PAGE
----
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Media Contacts:

Ted Fitzgerald, 617-565-2075, fitzgerald.edmund@dol.gov
James C. Lally, 617-565-2074, lally.james.c@dol.gov

Release Number:  17-413-BOS

Here Is WHY Trenching Safety Training IS Required!

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“Top 10 OSHA Citations of 2016: A Starting Point for Workplace Safety”

OSHA inspection-1

Every October the Department of Labor’s Occupational Safety and Health Administration releases a preliminary list of the 10 most frequently cited safety and health violations for the fiscal year, compiled from nearly 32,000 inspections of workplaces by federal OSHA staff. One remarkable thing about the list is that it rarely changes. Year after year, our inspectors see thousands of the same on-the-job hazards, any one of which could result in a fatality or severe injury.

More than 4,500 workers are killed on the job every year, and approximately 3 million are injured, despite the fact that by law, employers are responsible for providing safe and healthful workplaces for their workers. If all employers simply corrected the top 10 hazards, we are confident the number of deaths, amputations, and hospitalizations would drastically decline.

Consider this list a starting point for workplace safety:

  1. Fall protection
  2. Hazard communication
  3. Scaffolds
  4. Respiratory protection
  5. Lockout/tagout
  6. Powered industrial trucks
  7. Ladders
  8. Machine guarding
  9. Electrical wiring
  10. Electrical, general requirements

It’s no coincidence that falls are among the leading causes of worker deaths, particularly in construction, and our top 10 list features a lack of fall protection as well as ladder and scaffold safety issues. We know how to protect workers from falls, and have an ongoing campaign to inform employers and workers about these measures. Employers must take these issues seriously.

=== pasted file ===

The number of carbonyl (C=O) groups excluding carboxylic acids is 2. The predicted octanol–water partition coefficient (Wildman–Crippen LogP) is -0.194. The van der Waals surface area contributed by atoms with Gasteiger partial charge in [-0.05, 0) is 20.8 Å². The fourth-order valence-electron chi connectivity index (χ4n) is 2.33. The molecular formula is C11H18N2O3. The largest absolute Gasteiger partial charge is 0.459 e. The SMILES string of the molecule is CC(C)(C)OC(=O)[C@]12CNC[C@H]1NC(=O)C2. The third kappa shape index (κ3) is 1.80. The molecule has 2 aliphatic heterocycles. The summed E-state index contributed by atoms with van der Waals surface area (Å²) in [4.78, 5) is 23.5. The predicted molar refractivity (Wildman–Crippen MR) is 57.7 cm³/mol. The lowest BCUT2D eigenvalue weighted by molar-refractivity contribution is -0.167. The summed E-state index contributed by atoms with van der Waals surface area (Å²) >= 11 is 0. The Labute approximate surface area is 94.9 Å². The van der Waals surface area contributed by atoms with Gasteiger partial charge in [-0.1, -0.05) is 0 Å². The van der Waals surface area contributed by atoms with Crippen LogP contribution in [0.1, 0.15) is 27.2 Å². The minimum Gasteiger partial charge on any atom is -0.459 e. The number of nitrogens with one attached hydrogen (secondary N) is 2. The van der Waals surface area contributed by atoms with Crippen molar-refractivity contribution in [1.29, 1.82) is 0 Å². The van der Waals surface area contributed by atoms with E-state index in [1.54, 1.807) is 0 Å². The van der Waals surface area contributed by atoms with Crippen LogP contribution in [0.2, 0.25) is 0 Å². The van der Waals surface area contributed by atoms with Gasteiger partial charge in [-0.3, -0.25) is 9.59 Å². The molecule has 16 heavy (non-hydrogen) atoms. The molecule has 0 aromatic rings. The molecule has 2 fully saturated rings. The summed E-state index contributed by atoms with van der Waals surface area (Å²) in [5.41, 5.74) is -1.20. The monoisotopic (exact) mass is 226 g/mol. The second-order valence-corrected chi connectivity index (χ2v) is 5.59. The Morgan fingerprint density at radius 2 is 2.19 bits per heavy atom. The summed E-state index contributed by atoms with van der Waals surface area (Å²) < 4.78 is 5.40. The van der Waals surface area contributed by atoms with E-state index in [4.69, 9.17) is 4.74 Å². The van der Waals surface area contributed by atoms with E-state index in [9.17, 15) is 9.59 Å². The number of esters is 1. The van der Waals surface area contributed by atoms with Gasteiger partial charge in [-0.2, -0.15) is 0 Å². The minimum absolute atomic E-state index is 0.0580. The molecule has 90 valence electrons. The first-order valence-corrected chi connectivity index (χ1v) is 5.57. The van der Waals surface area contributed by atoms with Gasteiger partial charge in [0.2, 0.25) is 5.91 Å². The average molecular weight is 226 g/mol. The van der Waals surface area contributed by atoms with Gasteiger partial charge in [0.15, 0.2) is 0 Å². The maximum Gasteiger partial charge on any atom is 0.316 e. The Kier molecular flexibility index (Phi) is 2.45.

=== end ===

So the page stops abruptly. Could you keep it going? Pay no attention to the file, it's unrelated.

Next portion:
We also see far too many workers killed or gruesomely injured when machinery starts up suddenly while being repaired, or hands and fingers are exposed to moving parts. Lockout/tagout and machine guarding violations are often the culprits here. Proper lockout/tagout procedures ensure that machines are powered off and can’t be turned on while someone is working on them. And installing guards to keep hands, feet and other appendages away from moving machinery prevents amputations and worse.

Respiratory protection is essential for preventing long-term and sometimes fatal health problems associated with breathing in asbestos, silica or a host of other toxic substances. But we can see from our list of violations that not nearly enough employers are providing this needed protection and training.

The high number of fatalities associated with forklifts, and a high number of violations for powered industrial truck safety, tell us that many workers are not being properly trained to safely drive these kinds of potentially hazardous equipment. Rounding out the top 10 list are violations related to electrical safety, an area where the dangers are well-known. Our list of top violations is far from comprehensive.

OSHA regulations cover a wide range of hazards, all of which imperil worker health and safety. And we urge employers to go beyond the minimal requirements to create a culture of safety at work, which has been shown to reduce costs, raise productivity and improve morale. To help them, we have released new recommendations for creating a safety and health program at their workplaces.

We have many additional resources, including a wealth of information on our website and our free and confidential On-site Consultation Program. But tackling the most common hazards is a good place to start saving workers’ lives and limbs.

Source: OSHA -Thomas Galassi is the director of enforcement programs for OSHA.